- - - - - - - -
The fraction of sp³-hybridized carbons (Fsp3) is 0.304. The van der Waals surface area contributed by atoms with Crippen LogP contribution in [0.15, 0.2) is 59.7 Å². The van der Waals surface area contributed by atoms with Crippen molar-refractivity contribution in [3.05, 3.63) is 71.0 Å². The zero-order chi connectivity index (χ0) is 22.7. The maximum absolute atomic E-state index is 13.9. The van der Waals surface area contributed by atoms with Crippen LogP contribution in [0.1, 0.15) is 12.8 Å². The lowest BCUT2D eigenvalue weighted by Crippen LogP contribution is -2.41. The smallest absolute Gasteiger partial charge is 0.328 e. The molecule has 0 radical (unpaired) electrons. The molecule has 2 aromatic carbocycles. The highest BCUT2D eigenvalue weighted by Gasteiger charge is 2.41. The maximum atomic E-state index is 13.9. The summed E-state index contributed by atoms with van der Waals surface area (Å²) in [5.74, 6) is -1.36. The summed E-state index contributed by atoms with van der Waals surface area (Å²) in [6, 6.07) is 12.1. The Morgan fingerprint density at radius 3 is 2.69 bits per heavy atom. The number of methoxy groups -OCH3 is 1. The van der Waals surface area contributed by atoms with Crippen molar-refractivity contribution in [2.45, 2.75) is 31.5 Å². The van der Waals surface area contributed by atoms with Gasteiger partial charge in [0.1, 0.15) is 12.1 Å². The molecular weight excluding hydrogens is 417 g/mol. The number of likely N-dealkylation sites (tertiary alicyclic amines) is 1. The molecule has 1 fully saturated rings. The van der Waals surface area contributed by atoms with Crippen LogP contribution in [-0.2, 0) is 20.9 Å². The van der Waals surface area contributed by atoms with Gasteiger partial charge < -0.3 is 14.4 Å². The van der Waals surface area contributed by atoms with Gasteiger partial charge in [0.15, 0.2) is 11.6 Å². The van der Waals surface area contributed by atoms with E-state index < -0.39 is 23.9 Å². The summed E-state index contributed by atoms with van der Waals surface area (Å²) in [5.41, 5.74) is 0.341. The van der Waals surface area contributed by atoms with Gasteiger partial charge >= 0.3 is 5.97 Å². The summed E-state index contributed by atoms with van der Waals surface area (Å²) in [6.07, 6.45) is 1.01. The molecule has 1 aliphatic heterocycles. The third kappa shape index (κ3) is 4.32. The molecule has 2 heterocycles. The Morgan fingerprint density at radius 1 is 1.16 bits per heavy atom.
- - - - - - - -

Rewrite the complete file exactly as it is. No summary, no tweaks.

The fraction of sp³-hybridized carbons (Fsp3) is 0.304. The van der Waals surface area contributed by atoms with Crippen LogP contribution in [0.15, 0.2) is 59.7 Å². The van der Waals surface area contributed by atoms with Crippen molar-refractivity contribution in [3.05, 3.63) is 71.0 Å². The zero-order chi connectivity index (χ0) is 22.7. The maximum absolute atomic E-state index is 13.9. The van der Waals surface area contributed by atoms with Crippen LogP contribution in [0.1, 0.15) is 12.8 Å². The lowest BCUT2D eigenvalue weighted by Crippen LogP contribution is -2.41. The smallest absolute Gasteiger partial charge is 0.328 e. The molecule has 0 radical (unpaired) electrons. The molecule has 2 aromatic carbocycles. The highest BCUT2D eigenvalue weighted by Gasteiger charge is 2.41. The maximum atomic E-state index is 13.9. The summed E-state index contributed by atoms with van der Waals surface area (Å²) in [5.74, 6) is -1.36. The summed E-state index contributed by atoms with van der Waals surface area (Å²) in [6, 6.07) is 12.1. The Morgan fingerprint density at radius 3 is 2.69 bits per heavy atom. The number of methoxy groups -OCH3 is 1. The van der Waals surface area contributed by atoms with Crippen molar-refractivity contribution in [2.45, 2.75) is 31.5 Å². The van der Waals surface area contributed by atoms with Gasteiger partial charge in [0.1, 0.15) is 12.1 Å². The molecular weight excluding hydrogens is 417 g/mol. The number of likely N-dealkylation sites (tertiary alicyclic amines) is 1. The molecule has 1 fully saturated rings. The van der Waals surface area contributed by atoms with Crippen LogP contribution in [-0.2, 0) is 20.9 Å². The van der Waals surface area contributed by atoms with Gasteiger partial charge < -0.3 is 14.4 Å². The van der Waals surface area contributed by atoms with Gasteiger partial charge in [0.15, 0.2) is 11.6 Å². The van der Waals surface area contributed by atoms with E-state index < -0.39 is 23.9 Å². The summed E-state index contributed by atoms with van der Waals surface area (Å²) in [5.41, 5.74) is 0.341. The van der Waals surface area contributed by atoms with Gasteiger partial charge >= 0.3 is 5.97 Å². The summed E-state index contributed by atoms with van der Waals surface area (Å²) in [6.07, 6.45) is 1.01. The molecule has 1 aliphatic heterocycles. The third kappa shape index (κ3) is 4.32. The molecule has 2 heterocycles. The Morgan fingerprint density at radius 1 is 1.16 bits per heavy atom.